Are Forbearance Agreements on the Rise?
I have been talking with a seller who says that in November his mortgage is going to be a lot better; therefore being a better time for me to go into contract with the seller.
This case study is interesting mostly because it’s confusing. It’s confusing because of the weird Covid-19 mortgage relief options coming out from the servicers.
My seller says that he has received a letter from the mortgage company that on November 11th, his mortgage payments that are in arrears will be made into an additional loan on the back end of the mortgage. This is a type of forbearance option. He thinks that amount past-due will become nicely tied-up into a forbearance option, as a pseudo second mortgage, with a balloon payoff. (Disclosure: I have not read the letter that the seller has received.)
The seller further reports that he/she does not have to do anything for this to take place. In fact, the seller says that the letter instructed them to do nothing, unless they want to fight this (let’s call it a gift?).
There is one more crazier detail about the report on this letter, which says that the servicer will wipe away all the penalties, delinquent charges and additional interest. In other words, the amount currently due on his/hers Notice of Default is $267,000; but come November 12th the seller will no longer be in default and have a balance due of much less; surmised to be less than $240,000.
What is going on?
Per their website, the FHFA (Federal Housing Finance Agency) is closely monitoring the coronavirus national emergency’s effect on the housing finance market and continues to update policies and guidance to ensure its regulated entities – Fannie Mae, Freddie Mac (the Enterprises), and the Federal Home Loan Banks (FHLBanks) – are fulfilling their mission of providing market liquidity during this difficult time.
My Seller’s letter is quite different from what I find on the web; and yet that’s not surprising. After the HUGE fiasco of the last mortgage crisis, I can surmise why the mortgage servicers are not attempting to man the phones, and instead are just assuming the majority of borrowers want relief! Yay!
Yet, is this truth, or is it fiction?
So I began my research. If you look at the FHFA.gov website, it tells borrowers to
1 Call the number on your mortgage statement
2 Tell them you are experiencing financial hardship due to the pandemic
3 Ask if you are eligible for protections under the CARES Act
The CARES Act protects homeowners with federal- ly backed loans
· Fannie Mae
· Freddie Mac
4 Ask what happens when your Forbearance period ends.
a. How will you pay any paused or missed payments
b. When will you need to pay the missed payments
c. Your servicer may not be able to give you all the details upfront, but perhaps you’ll get an idea of what to expect.
5 Ask for the agreement in WRITING! Check it, to make sure it matches your verbal agreement. Sign, and make sure you have their signature on your copy.
The Final kicker per the FHFA website – is “Don’t Wait!” Forbearance is not automatic. You must request it.
I am hoping that the borrower/seller is correct on what he lieves the letter said, and that the letter was not misguiding. If you were investing in real estate in the great recession by reaching out to people whose homes were in the pre-foreclosure process, you will understand my misgivings on the servicer’s letter. Because during the years of 2010 – 2013 the letters issued by servicers were very misguiding and lead to millions of people losing their homes while they tired and tried to get through to the big banks’ call centers, send in mountains of paperwork; only to be told that the bank has no record of receiving the documents.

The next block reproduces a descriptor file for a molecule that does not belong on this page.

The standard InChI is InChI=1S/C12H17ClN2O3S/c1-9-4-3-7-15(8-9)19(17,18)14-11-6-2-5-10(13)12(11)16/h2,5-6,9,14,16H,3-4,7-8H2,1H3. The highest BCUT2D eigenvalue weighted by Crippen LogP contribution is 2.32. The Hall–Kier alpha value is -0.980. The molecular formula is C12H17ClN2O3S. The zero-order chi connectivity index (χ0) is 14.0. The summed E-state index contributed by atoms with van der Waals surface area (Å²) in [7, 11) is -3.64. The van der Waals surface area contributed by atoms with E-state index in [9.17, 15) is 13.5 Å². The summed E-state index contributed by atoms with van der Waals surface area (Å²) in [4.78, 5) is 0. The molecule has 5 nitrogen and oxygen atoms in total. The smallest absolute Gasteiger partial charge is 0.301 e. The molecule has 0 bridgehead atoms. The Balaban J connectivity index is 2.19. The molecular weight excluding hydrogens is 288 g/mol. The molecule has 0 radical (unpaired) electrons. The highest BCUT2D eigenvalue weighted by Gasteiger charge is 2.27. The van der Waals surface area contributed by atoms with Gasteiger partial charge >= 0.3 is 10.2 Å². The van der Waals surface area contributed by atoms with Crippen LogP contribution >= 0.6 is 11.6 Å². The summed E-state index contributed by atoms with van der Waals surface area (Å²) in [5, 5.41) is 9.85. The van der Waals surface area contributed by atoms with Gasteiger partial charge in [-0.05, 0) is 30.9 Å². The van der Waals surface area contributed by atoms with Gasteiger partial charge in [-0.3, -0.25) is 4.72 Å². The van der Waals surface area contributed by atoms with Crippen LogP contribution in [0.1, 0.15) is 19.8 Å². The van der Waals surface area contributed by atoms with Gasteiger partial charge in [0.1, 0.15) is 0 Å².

Looking at the HUD Affairs website updated on September 27, 2021; Specifically, FHA made the following changes, effective on 9/27/21:
· A new COVID-19 Forbearance or HECM (Home Equity Conversion Mortgage) Extension period for borrowers who may be newly affected by the pandemic: FHA is now providing up to six months of COVID-19 Forbearance for borrowers requesting an initial COVID-19 Forbearance or HECM Extension from their mortgage servicer between October 1, 2021, and the end of the COVID-19 National Emergency, and an additional six months if the COVID-19 Forbearance or HECM Extension is exhausted and expires before the end of the COVID-19 National Emergency.
An additional COVID-19 Forbearance or HECM Extension period for borrowers recently seeking assistance: FHA is now providing up to six months of additional forbearance for borrowers who requested or will request an initial COVID-19 Forbearance or HECM Extension from their mortgage servicer between July 1, 2021, and September 30, 2021, allowing these borrowers up to a maximum of 12 months of COVID-19 Forbearance or HECM Extension.
“Our top priority is to help as many individuals and families as possible to recover from the COVID-19 pandemic and keep their homes,” said Principal Deputy Assistant Secretary for Housing Lopa Kolluri. “For FHA, this means that we will continue to work through all of our channels – mortgage servicers, housing counselors, and our other federal partners – to ensure we get the positive outcomes struggling homeowners need.”
The Oregon Homeowner Stabilization Initiative (OHSI) falls short. That’s because it appears it’s too late to apply for any sort of forbearance in Oregon, because the Oregon Homeownership Stabilization Initiative (OHSI) website clearly states that OHSI’s COVID-19 mortgage relief is now closed and is not accepting any new applications.